It’s an upsetting truth that sometimes, really great ideas just don’t work. Even when they’re mine. Case in point: while playing a multiplayer build of Ubisoft’s Assassin’s Creed Brotherhood, recently on show at a preview event in London, I was struck by how wonderful it might be to add drop-in co-op to the single player.
Just imagine entering into another assassin’s game, tracking him patiently through the world and excavating his Adam’s apple with a wristblade right on the verge of some key objective. Or conversely, helping him to spruce up run-down parts of the city of Rome. Bloody marvellous.
When I broached the topic with the game’s Associate Producer, Jean-Francois Boivin, he was a little less enthused. It seems the random interventions of other players wouldn’t really gel with Assassin’s Creed’s tightly conceived story arch.
‘You have to come back to the universe of Assassin’s Creed and what Assassin’s Creed is, because Assassin’s Creed is the story of Desmond Miles and a machine called the Animus in which he relives his ancestors’ genetic memories,’ Boivin explained. ‘So to justify something like co-op, you would have to have in our universe with Desmond, the assassin and the Templars… you’d have to find subjects that had ancestors in the same time period, as for example in this case Ezio, in the same area and have a separate Animus.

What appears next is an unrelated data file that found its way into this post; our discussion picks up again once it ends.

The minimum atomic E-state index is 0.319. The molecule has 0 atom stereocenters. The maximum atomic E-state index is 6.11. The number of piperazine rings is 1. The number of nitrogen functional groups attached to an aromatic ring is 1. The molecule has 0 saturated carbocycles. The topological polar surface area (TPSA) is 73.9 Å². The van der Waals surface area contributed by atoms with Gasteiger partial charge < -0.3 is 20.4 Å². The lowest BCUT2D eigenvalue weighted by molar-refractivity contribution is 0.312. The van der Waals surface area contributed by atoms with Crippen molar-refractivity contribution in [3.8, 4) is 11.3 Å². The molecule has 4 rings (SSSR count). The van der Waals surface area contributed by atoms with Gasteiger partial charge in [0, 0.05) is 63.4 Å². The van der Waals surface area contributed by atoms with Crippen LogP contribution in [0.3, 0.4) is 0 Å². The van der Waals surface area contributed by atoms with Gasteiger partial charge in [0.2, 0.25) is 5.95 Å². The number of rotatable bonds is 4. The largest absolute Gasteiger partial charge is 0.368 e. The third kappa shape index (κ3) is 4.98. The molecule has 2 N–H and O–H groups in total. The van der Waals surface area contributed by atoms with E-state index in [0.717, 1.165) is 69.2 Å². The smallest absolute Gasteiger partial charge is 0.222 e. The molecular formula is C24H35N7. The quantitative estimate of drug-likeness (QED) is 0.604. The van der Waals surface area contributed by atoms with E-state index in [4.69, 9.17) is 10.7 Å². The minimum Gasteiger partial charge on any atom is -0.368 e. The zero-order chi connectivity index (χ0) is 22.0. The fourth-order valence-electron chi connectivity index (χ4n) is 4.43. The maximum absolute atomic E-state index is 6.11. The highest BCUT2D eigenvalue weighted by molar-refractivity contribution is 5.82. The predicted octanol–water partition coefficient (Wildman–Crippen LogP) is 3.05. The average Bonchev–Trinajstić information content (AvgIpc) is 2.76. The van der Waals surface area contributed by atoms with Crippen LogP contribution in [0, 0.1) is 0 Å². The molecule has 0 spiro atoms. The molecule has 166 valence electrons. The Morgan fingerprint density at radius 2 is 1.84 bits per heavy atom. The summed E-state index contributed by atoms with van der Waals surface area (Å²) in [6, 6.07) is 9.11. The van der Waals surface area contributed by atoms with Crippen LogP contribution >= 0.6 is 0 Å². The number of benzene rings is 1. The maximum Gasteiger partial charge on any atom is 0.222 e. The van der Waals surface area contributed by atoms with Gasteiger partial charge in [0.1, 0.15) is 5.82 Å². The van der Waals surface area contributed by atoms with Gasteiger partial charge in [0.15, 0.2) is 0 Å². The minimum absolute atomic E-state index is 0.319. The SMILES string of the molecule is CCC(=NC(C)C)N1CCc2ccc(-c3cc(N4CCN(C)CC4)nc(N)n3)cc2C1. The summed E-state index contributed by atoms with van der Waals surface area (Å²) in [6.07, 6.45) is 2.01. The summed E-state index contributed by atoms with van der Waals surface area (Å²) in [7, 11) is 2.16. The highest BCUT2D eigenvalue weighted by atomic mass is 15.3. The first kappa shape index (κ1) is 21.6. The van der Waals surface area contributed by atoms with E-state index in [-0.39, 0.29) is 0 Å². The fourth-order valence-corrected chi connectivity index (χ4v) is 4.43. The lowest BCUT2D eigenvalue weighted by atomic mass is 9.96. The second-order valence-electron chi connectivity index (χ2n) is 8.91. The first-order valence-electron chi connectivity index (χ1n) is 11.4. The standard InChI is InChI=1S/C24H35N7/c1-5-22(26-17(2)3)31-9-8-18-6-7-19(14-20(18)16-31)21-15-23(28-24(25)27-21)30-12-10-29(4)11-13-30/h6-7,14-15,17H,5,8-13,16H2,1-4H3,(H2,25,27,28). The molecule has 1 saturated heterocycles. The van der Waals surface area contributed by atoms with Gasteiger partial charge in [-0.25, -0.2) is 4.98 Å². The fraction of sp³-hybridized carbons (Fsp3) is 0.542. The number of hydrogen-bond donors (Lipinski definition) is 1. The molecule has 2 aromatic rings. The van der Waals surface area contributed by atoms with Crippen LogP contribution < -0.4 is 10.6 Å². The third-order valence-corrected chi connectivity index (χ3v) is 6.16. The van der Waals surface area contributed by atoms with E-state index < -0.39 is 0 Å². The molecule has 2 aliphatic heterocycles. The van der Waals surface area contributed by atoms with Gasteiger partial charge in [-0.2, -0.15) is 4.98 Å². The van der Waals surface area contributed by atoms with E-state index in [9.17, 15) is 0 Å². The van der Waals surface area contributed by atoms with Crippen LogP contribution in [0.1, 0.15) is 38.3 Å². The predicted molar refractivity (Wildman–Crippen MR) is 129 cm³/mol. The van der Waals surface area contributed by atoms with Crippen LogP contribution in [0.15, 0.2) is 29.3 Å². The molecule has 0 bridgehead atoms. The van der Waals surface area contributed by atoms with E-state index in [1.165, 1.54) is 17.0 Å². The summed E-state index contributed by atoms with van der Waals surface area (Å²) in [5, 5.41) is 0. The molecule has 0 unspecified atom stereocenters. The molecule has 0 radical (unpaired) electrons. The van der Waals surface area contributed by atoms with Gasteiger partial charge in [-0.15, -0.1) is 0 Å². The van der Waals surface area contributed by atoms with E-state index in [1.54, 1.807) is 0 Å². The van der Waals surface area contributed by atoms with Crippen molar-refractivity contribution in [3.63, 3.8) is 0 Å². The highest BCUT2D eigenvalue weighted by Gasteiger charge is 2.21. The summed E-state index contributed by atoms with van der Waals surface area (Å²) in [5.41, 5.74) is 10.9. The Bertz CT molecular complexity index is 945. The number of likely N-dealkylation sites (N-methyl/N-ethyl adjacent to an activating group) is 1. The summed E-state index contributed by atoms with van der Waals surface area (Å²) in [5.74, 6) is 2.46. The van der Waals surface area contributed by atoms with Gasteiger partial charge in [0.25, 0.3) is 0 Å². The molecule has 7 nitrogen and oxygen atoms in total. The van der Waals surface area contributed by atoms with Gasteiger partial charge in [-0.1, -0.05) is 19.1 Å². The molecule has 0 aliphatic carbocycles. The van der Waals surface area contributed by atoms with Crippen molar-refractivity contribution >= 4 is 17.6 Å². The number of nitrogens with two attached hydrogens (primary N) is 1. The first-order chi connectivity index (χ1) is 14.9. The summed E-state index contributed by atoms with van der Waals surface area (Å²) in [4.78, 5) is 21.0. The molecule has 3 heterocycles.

‘Once again, you have to be smart about it – it’s a very complex universe. It’s very easy to find logic holes, and once you do you become cheap. And we’re not cheap, we want to stay true to the complexity of the universe, and I think that’s what makes Assassin’s Creed a very fine game and a very unique game, the overarching storyline of it.’
Boivin was prepared to admit however that the idea in itself, considered apart from questions of narrative, had merit. ‘The co-op on a pure mechanical angle is super-interesting, and what you say about other people having an influence on the city and whatnot, whether it be positive or negative, as a player is super-interesting.
‘But it doesn’t make sense. And if it doesn’t make sense we can’t do it, we won’t do it.’ Can’t say plainer than that.
Read the full interview here, and look out for Brotherhood on 16th November.